Film of the great water main burst under Chain Bridge (12 mar 2006) has been found swept up on an Icelandic beach. Cinematographer, Luigi Cafeteria is still missing, with his whereabouts under investigation. WARNING: Graphic footage may be too intense for hydrophobes. Peter Jackson eat your heart out.
Originally posted elsewhere on 24 April 2006
We were dropped into the African wild to survive with only our bare hands, fleet feet, gnashing teeth, a jeep and a ranger. Twenty-four hours amongst the beasts. Of the eight that went in, only nine of us returned. The locale: Schotia Reserve and Addo Elephant National Park.The musical accompaniment is Sing Sing Sing (with a Swing) by Louis Prima.
Originally published elsewhere on 4 February 2012.
South Africa’s southern coast. A trail known as the Garden Route. My journey begins in Hermanus, where right whales swim close to shore watching humans watching them. Then further along to Mossel Bay, with its aboriginal cave beneath the lighthouse occupied for thousands of years. Then the museum complex with its replica of the Bartolomeu Dias used by the Portuguese in 15th century exploration of Africa. Wilderness with the cool name. And a crazy squatter, known as the Cave Man, homesteading in an abandoned rail road shed and his sea shell and driftwood art. On to Stormsriver to zip through the tree tops of the Tsitsitkamma forest. A confrontation with a troup of baboons. Finally finishing up in Post Elizabeth – and I was never seen, nor head from again. The musical accompaniment is Fever by Sarah Vaughn, remixed by Adam Freeland.
Originally published elsewhere on 26 December 2011.
First day there, Table Mountain was cowering beneath clouds. So I went walkabout. First down to the Victoria & Albert Waterfront, a combination tourista trap, shopping mall and working ship yard. Then into the city proper to Green Market Square and up to Bo Kaap. The next day, the mountain was clear, so I hiked up. On my return to Cape Town after exploring the Western and a bit o f the Eastern Capes, I cruised over to Robben Island. Saw Nelson Mandel’s cell. Then on final stroll around the V & A Waterfront. The musical accompaniment is Cruising Through by Goldfish.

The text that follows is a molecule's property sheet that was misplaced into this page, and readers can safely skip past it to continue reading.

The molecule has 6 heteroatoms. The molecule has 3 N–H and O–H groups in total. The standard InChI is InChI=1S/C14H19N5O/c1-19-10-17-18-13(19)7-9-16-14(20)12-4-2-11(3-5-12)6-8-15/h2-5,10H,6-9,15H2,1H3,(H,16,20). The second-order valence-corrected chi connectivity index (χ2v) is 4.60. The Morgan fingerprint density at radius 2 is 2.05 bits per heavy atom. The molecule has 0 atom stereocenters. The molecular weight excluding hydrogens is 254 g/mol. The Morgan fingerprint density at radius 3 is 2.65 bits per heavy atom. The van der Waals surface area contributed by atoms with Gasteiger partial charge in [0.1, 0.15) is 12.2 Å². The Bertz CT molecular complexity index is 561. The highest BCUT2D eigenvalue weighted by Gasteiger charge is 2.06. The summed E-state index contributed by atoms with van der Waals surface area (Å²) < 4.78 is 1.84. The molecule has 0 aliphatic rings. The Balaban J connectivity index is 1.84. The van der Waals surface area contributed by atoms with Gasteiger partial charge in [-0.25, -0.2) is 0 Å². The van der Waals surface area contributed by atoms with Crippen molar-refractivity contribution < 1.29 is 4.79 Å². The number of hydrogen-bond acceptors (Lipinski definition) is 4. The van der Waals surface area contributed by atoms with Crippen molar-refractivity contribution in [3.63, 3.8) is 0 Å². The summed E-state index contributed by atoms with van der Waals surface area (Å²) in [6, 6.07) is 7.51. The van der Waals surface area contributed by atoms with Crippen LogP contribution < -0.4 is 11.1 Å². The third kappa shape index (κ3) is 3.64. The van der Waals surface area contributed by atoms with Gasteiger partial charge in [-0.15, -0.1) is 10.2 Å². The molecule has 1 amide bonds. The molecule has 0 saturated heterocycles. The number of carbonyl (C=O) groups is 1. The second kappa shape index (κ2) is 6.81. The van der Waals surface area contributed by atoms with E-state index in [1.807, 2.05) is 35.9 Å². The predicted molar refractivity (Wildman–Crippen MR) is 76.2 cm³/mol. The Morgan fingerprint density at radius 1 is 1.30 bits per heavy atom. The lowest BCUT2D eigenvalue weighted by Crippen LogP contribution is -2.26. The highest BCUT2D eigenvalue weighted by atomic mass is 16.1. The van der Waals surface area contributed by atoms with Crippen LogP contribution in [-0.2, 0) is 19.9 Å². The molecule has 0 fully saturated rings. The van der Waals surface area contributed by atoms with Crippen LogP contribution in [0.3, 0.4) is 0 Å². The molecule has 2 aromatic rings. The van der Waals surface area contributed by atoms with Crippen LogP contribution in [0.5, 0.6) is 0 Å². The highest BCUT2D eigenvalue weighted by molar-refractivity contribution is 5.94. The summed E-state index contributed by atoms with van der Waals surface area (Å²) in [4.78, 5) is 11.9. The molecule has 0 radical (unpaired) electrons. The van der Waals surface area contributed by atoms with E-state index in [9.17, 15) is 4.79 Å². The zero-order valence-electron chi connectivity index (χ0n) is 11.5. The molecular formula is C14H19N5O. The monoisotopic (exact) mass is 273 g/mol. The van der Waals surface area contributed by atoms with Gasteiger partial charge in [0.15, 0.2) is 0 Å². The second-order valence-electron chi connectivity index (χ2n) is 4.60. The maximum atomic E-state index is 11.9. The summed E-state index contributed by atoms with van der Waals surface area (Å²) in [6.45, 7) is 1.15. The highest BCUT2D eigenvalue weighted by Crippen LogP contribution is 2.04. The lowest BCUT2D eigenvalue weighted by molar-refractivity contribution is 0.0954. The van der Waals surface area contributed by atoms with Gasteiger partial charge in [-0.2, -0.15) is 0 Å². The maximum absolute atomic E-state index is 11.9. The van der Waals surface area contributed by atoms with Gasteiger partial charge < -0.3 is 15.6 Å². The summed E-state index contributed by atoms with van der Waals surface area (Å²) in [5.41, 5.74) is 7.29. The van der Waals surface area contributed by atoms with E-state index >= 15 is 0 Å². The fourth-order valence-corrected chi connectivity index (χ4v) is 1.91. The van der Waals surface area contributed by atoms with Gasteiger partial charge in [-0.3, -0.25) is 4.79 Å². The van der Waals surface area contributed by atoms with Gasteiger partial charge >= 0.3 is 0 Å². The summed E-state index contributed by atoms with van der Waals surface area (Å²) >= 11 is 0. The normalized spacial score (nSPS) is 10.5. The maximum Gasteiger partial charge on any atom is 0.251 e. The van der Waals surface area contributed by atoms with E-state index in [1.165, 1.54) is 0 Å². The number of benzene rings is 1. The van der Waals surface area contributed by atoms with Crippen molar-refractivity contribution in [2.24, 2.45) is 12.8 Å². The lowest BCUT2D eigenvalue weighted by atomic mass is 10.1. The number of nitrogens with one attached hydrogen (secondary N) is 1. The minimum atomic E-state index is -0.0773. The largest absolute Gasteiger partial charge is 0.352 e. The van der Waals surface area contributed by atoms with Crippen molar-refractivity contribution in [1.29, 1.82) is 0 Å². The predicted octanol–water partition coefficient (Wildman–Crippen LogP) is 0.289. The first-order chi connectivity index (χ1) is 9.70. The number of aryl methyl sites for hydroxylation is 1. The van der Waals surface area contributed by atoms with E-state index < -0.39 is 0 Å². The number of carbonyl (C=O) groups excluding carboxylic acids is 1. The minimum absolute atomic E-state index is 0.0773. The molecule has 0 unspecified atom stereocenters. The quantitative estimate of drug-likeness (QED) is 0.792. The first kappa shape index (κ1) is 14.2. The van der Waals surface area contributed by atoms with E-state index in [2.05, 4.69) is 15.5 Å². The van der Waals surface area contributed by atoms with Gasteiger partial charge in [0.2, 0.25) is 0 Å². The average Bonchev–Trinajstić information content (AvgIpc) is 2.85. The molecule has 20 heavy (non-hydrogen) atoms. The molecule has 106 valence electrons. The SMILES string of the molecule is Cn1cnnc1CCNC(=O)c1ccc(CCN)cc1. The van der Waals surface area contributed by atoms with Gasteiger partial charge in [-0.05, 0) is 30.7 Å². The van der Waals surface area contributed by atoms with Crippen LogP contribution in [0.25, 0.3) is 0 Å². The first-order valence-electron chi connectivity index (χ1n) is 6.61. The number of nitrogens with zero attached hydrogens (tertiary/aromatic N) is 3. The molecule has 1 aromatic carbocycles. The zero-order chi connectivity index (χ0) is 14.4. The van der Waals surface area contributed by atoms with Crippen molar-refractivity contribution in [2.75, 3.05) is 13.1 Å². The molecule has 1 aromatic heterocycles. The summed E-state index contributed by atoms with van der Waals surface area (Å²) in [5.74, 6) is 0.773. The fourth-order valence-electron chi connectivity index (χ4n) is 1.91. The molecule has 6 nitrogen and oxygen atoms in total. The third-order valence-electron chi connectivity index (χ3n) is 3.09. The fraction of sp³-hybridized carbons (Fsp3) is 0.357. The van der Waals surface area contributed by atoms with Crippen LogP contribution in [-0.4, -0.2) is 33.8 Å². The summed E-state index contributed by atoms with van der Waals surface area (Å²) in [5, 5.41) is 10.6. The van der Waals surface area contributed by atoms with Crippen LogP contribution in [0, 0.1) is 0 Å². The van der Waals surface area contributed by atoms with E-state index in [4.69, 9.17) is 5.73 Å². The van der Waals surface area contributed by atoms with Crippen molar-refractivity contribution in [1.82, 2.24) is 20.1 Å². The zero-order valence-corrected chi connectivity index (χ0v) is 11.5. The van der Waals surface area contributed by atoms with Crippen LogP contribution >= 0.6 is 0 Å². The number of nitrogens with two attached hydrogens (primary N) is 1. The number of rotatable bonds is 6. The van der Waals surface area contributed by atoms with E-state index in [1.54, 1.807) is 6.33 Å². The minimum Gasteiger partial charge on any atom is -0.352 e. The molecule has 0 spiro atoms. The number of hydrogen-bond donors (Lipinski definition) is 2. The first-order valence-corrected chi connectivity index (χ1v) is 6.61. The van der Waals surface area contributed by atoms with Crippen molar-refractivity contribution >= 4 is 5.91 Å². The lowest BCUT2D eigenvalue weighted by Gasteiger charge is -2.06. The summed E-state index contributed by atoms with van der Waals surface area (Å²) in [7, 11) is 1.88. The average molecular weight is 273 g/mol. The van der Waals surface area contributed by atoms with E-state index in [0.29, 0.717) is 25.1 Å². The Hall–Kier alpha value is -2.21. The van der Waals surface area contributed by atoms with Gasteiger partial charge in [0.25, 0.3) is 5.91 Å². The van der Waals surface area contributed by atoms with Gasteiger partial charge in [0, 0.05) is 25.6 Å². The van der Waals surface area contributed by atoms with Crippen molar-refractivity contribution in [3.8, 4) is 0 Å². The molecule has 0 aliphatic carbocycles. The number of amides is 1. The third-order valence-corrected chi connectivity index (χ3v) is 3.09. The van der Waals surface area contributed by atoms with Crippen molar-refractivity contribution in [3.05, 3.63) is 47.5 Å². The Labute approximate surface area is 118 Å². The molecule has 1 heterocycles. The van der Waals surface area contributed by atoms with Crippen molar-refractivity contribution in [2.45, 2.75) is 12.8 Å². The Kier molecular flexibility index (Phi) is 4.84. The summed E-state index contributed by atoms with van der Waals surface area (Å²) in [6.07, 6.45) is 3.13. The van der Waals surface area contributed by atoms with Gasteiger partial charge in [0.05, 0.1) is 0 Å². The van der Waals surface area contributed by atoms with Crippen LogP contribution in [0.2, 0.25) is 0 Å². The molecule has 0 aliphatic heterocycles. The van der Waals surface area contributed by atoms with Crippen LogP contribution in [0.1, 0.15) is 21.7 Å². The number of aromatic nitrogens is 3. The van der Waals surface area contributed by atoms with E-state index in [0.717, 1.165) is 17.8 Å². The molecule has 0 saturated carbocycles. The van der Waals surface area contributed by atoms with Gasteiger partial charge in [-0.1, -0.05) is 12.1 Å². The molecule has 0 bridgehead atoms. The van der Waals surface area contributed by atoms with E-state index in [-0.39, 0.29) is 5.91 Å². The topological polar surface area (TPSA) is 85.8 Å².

Originally published elsewhere on 3 December 2011.
Dropped off at Die Top of the Swartberg pass, I was left to make my way back on bicycle for 54 harrowing kilometers through the Kleine Karoo. I passed farms and ostrich ranches (and camel rides?). At times pursued by ravenous herds of man-eating ostriches. Luckily, I arrived unscathed in the town of Oudtshoorn. Then we’re magically transported to Stellenbosch. Uni town and wine center. Strolled through the Village Museum for a gander at Dutch colonial life in the 17th and 18th centuries. Then I hired a dodgy bike to pedal the vineyards, but ventured only as far as I was willing to walk back – a real el crappo bike. The musical accompaniment is Get Some by Lykke Li and Concerto 2 – F Major of the Brandenburg Concertos by Johann Sebastian Bach, conducted by Helmuth Rilling.
originally published elsewhere on 16 January 2012.
Armed to the teeth with digital cameras, we rolled into the African bush – Schotia Reserve and Addo Elephant National Park. Few expected to emerge uneaten. And thus we were treated to a pride of lions, a pair of rhinos, herds of elephants, a parade of giraffes and assorted bovines. And the roar of a wild, wild wind. For some reason, they wouldn’t let us climb down from the rover to pet the hungry lions.
Originally published elsewhere on 1 November 2011.
Spring in the Mother City. On flight fatigued walkabout in the city, I stumbled upon Green Market Square selling tourist junk. After climbing Table Mountain, sans cloud cover, I rode back down on the cable way. I was lucky nabbing a hard to get ticket to Robben Island. We were shown the prison by a former political prisoner named Nande (apologies to the gentleman if I’ve misspelt his name). You’ll have to wait for the photo/video to see Nelson Mandela’s cell. The V & A Waterfront is gentrified and tourista-fied, though still a working port and ship yard.
Originally published elsewhere on 30 October 2011.